Batman: The Killing Joke is part of my DC Read-through, an ongoing series of posts inspired by a free eGalley I received. The eGalley was a magazine of the books DC claimed were the best places to start with their comics and I took this as a challenge. I handpicked about two dozen, and I try to read one or two a month. If you're interested in the rest of this series check out the tab above. My last post was a review of the first volume of Sandman and my next one is going to be V for Vendetta. Because this isn't a typical review I don't focus on the typical things, I stick mostly to looking at whether this is a good place to start with DC comics or not in lieu of plot details and my personal enjoyment.
This one is up there with Watchmen as one of the darkest comics I've ever read. Seeing as they're both written by Alan Moore I really shouldn't be surprised. I would argue, however, that this is darker, and perhaps, because it is shorter, it packs a very different, but still powerful, kind of punch to the gut than Watchmen did. Which is why I'm going to say that this is a poor place to start for any comic reader.
If you're looking to get into Batman comics this isn't the place. Sure, you're probably well versed in who the characters are, but if you want the full impact of the emotions that this is meant to convey I think you need to spend more time getting to know exactly who it is within these pages. I've read Batman comics before, but I still didn't get all the emotion that I think this is meant to convey. It's also not meant to be a set up for anyone really, but the Joker, as it does reveal a "version" of his backstory. While he may be one of the best character's ever written I don't think his is the head you want to enter into this series with.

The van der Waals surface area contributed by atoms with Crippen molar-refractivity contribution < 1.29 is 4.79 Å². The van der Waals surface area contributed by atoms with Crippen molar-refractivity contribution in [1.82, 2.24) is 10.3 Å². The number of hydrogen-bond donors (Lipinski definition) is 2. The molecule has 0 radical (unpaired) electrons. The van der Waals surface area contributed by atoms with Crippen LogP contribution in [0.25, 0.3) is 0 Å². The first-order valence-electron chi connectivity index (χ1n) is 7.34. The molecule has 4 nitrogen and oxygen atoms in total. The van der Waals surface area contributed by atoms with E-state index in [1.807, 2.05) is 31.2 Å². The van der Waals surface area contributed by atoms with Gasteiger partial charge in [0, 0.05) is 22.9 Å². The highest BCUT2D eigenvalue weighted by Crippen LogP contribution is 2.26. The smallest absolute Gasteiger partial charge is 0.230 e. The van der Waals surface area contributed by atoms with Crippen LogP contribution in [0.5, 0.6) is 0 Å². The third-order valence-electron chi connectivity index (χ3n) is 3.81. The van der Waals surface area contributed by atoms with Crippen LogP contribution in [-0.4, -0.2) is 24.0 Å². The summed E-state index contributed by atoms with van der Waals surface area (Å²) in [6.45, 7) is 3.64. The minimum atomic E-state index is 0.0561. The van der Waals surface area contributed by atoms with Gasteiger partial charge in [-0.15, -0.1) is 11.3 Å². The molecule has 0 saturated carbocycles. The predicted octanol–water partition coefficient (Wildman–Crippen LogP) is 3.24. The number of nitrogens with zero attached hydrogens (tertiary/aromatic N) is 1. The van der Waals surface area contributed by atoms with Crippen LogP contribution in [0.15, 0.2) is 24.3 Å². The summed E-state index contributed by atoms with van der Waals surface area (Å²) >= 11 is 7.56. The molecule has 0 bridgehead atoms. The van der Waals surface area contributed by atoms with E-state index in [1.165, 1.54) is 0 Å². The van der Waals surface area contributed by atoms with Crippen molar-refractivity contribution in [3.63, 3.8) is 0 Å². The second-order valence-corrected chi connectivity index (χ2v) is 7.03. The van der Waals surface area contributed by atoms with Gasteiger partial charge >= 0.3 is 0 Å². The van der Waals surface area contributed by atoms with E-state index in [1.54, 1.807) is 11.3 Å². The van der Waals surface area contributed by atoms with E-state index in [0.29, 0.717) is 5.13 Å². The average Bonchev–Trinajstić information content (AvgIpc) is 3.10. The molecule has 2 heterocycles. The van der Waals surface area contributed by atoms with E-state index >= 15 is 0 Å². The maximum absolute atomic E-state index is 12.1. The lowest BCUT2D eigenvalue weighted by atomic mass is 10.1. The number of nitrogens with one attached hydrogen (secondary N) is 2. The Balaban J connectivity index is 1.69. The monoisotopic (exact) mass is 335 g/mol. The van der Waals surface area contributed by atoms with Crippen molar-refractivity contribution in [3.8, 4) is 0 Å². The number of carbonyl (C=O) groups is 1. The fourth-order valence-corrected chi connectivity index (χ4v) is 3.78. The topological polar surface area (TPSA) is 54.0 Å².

If you're looking to get into superhero comics this also isn't the best place. The only hero to really appear is Batman and it's in a limited capacity. He's there, and his morals are certainly fleshed out nicely and quickly, but he himself isn't the most interesting part nor is he meant to be. It's not a comic about a hero as about the human condition, which it portrays beautifully.
Finally, if you're looking to get into comics in general I would say it's so-so. For a one-shot it's a really solid story, and if you're a connoisseur of fine things, particularly fine art, this is definitely a piece you need to add to your collection. However, if you're just generally looking to get into comics this will either be a turn on or a turn off. There's not really a middle ground with this one, so I would recommend starting somewhere else. If you're pretty sure this is the kind of things you want to read regularly, than by all means go for it, but if you're just kinda curious and not sure, try something else first to get a taste for the medium.
I do want to add a word on whether I liked it or not: I did but not really because of the plot (which I find a tad too disturbing for even my tastes) or the art (though it is very nice art that matches the story well) but because of how much of a statement piece it is as art and what it contributes to the genre. I like being able to see it on my shelf and I think it will be a nice piece for my collection for many years to come.
TL;DR? Perhaps not the best place to start with comics or graphic novels but definitely a must read if you think you can stomach it.